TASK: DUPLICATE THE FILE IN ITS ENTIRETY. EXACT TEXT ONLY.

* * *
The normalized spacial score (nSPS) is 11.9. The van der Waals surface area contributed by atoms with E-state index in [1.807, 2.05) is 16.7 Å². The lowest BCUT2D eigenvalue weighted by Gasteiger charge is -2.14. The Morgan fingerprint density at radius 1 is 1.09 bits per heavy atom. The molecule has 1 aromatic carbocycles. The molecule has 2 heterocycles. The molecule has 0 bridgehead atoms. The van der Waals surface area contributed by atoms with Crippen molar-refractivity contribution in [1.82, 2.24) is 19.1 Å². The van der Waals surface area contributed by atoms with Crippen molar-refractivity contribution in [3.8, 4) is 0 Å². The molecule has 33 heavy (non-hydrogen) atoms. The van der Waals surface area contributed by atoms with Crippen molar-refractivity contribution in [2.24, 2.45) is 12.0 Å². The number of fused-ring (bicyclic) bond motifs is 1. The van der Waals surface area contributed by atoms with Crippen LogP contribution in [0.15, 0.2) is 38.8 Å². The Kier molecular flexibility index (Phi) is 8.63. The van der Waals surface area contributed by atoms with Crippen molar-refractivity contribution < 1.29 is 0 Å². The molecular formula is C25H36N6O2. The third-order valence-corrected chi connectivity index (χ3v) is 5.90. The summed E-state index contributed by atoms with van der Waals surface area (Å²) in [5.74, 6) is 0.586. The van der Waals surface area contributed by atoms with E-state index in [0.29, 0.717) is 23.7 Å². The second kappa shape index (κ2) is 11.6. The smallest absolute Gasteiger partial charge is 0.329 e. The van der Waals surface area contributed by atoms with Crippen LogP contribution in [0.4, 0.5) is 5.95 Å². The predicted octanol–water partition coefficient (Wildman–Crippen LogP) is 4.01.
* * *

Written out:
The normalized spacial score (nSPS) is 11.9. The van der Waals surface area contributed by atoms with E-state index in [1.807, 2.05) is 16.7 Å². The lowest BCUT2D eigenvalue weighted by Gasteiger charge is -2.14. The Morgan fingerprint density at radius 1 is 1.09 bits per heavy atom. The molecule has 1 aromatic carbocycles. The molecule has 2 heterocycles. The molecule has 0 bridgehead atoms. The van der Waals surface area contributed by atoms with Crippen molar-refractivity contribution in [1.82, 2.24) is 19.1 Å². The van der Waals surface area contributed by atoms with Crippen molar-refractivity contribution in [3.8, 4) is 0 Å². The molecule has 33 heavy (non-hydrogen) atoms. The van der Waals surface area contributed by atoms with Crippen molar-refractivity contribution in [2.24, 2.45) is 12.0 Å². The number of fused-ring (bicyclic) bond motifs is 1. The van der Waals surface area contributed by atoms with Crippen LogP contribution in [0.15, 0.2) is 38.8 Å². The Kier molecular flexibility index (Phi) is 8.63. The van der Waals surface area contributed by atoms with Crippen molar-refractivity contribution < 1.29 is 0 Å². The molecular formula is C25H36N6O2. The third-order valence-corrected chi connectivity index (χ3v) is 5.90. The summed E-state index contributed by atoms with van der Waals surface area (Å²) in [5.74, 6) is 0.586. The van der Waals surface area contributed by atoms with E-state index in [0.29, 0.717) is 23.7 Å². The second kappa shape index (κ2) is 11.6. The smallest absolute Gasteiger partial charge is 0.329 e. The van der Waals surface area contributed by atoms with Crippen LogP contribution in [0.4, 0.5) is 5.95 Å². The predicted octanol–water partition coefficient (Wildman–Crippen LogP) is 4.01.